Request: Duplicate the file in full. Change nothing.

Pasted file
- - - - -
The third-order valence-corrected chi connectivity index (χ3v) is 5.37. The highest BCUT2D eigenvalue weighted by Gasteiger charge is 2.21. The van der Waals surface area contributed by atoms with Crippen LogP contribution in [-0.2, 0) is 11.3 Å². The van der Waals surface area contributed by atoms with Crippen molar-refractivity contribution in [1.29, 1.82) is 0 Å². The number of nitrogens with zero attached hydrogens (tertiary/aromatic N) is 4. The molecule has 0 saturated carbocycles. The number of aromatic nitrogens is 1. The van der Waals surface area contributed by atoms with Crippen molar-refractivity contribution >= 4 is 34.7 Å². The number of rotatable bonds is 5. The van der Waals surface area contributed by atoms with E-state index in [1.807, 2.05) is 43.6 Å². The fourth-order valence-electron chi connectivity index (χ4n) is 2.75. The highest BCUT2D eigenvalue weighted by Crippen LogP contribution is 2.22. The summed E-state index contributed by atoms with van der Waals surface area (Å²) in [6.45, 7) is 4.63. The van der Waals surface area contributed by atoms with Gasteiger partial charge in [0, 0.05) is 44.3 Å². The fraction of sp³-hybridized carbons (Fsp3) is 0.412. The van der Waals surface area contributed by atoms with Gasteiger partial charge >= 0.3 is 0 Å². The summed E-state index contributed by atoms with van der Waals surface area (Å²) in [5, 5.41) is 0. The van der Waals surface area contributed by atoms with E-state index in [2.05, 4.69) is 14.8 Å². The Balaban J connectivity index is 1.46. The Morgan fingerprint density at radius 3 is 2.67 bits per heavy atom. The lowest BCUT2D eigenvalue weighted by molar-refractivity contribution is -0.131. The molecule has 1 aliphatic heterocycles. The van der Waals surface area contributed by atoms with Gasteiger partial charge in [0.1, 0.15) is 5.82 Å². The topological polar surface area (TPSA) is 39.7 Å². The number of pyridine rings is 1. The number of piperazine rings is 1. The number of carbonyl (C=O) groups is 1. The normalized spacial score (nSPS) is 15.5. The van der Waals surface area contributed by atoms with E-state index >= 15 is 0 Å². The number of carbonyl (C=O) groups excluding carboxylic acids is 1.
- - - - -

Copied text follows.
The third-order valence-corrected chi connectivity index (χ3v) is 5.37. The highest BCUT2D eigenvalue weighted by Gasteiger charge is 2.21. The van der Waals surface area contributed by atoms with Crippen LogP contribution in [-0.2, 0) is 11.3 Å². The van der Waals surface area contributed by atoms with Crippen molar-refractivity contribution in [1.29, 1.82) is 0 Å². The number of nitrogens with zero attached hydrogens (tertiary/aromatic N) is 4. The molecule has 0 saturated carbocycles. The number of aromatic nitrogens is 1. The van der Waals surface area contributed by atoms with Crippen molar-refractivity contribution >= 4 is 34.7 Å². The number of rotatable bonds is 5. The van der Waals surface area contributed by atoms with E-state index in [1.807, 2.05) is 43.6 Å². The fourth-order valence-electron chi connectivity index (χ4n) is 2.75. The highest BCUT2D eigenvalue weighted by Crippen LogP contribution is 2.22. The summed E-state index contributed by atoms with van der Waals surface area (Å²) in [6.45, 7) is 4.63. The van der Waals surface area contributed by atoms with Gasteiger partial charge in [0, 0.05) is 44.3 Å². The fraction of sp³-hybridized carbons (Fsp3) is 0.412. The van der Waals surface area contributed by atoms with Gasteiger partial charge >= 0.3 is 0 Å². The summed E-state index contributed by atoms with van der Waals surface area (Å²) in [5, 5.41) is 0. The van der Waals surface area contributed by atoms with E-state index in [2.05, 4.69) is 14.8 Å². The Balaban J connectivity index is 1.46. The Morgan fingerprint density at radius 3 is 2.67 bits per heavy atom. The lowest BCUT2D eigenvalue weighted by molar-refractivity contribution is -0.131. The molecule has 1 aliphatic heterocycles. The van der Waals surface area contributed by atoms with Gasteiger partial charge in [0.1, 0.15) is 5.82 Å². The topological polar surface area (TPSA) is 39.7 Å². The number of pyridine rings is 1. The number of piperazine rings is 1. The number of carbonyl (C=O) groups is 1. The normalized spacial score (nSPS) is 15.5. The van der Waals surface area contributed by atoms with E-state index >= 15 is 0 Å². The number of carbonyl (C=O) groups excluding carboxylic acids is 1.